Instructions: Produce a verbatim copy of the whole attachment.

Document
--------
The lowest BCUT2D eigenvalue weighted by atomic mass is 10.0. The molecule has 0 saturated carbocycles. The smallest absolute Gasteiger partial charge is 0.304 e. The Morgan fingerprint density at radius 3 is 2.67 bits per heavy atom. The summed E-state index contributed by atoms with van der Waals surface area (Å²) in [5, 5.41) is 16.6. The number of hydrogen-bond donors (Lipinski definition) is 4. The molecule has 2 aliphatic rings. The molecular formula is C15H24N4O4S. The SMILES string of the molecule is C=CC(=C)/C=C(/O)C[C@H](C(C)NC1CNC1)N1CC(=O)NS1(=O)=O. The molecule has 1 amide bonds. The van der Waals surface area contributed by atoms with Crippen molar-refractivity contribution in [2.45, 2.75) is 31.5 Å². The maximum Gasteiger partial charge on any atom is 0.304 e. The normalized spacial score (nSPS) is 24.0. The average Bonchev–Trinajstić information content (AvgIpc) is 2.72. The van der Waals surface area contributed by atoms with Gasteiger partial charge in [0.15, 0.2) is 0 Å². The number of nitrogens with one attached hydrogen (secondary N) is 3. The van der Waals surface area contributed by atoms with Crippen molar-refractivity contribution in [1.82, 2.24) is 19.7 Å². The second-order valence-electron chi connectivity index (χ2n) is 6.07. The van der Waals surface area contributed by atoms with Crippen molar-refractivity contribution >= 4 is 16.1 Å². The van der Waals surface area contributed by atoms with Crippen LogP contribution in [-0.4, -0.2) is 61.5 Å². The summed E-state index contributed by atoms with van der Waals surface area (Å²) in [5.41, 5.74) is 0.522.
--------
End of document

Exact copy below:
The lowest BCUT2D eigenvalue weighted by atomic mass is 10.0. The molecule has 0 saturated carbocycles. The smallest absolute Gasteiger partial charge is 0.304 e. The Morgan fingerprint density at radius 3 is 2.67 bits per heavy atom. The summed E-state index contributed by atoms with van der Waals surface area (Å²) in [5, 5.41) is 16.6. The number of hydrogen-bond donors (Lipinski definition) is 4. The molecule has 2 aliphatic rings. The molecular formula is C15H24N4O4S. The SMILES string of the molecule is C=CC(=C)/C=C(/O)C[C@H](C(C)NC1CNC1)N1CC(=O)NS1(=O)=O. The molecule has 1 amide bonds. The van der Waals surface area contributed by atoms with Crippen molar-refractivity contribution in [2.45, 2.75) is 31.5 Å². The maximum Gasteiger partial charge on any atom is 0.304 e. The normalized spacial score (nSPS) is 24.0. The average Bonchev–Trinajstić information content (AvgIpc) is 2.72. The van der Waals surface area contributed by atoms with Gasteiger partial charge in [0.15, 0.2) is 0 Å². The number of nitrogens with one attached hydrogen (secondary N) is 3. The van der Waals surface area contributed by atoms with Crippen molar-refractivity contribution in [1.82, 2.24) is 19.7 Å². The second-order valence-electron chi connectivity index (χ2n) is 6.07. The van der Waals surface area contributed by atoms with Crippen molar-refractivity contribution >= 4 is 16.1 Å². The van der Waals surface area contributed by atoms with Crippen LogP contribution in [-0.4, -0.2) is 61.5 Å². The summed E-state index contributed by atoms with van der Waals surface area (Å²) in [5.41, 5.74) is 0.522.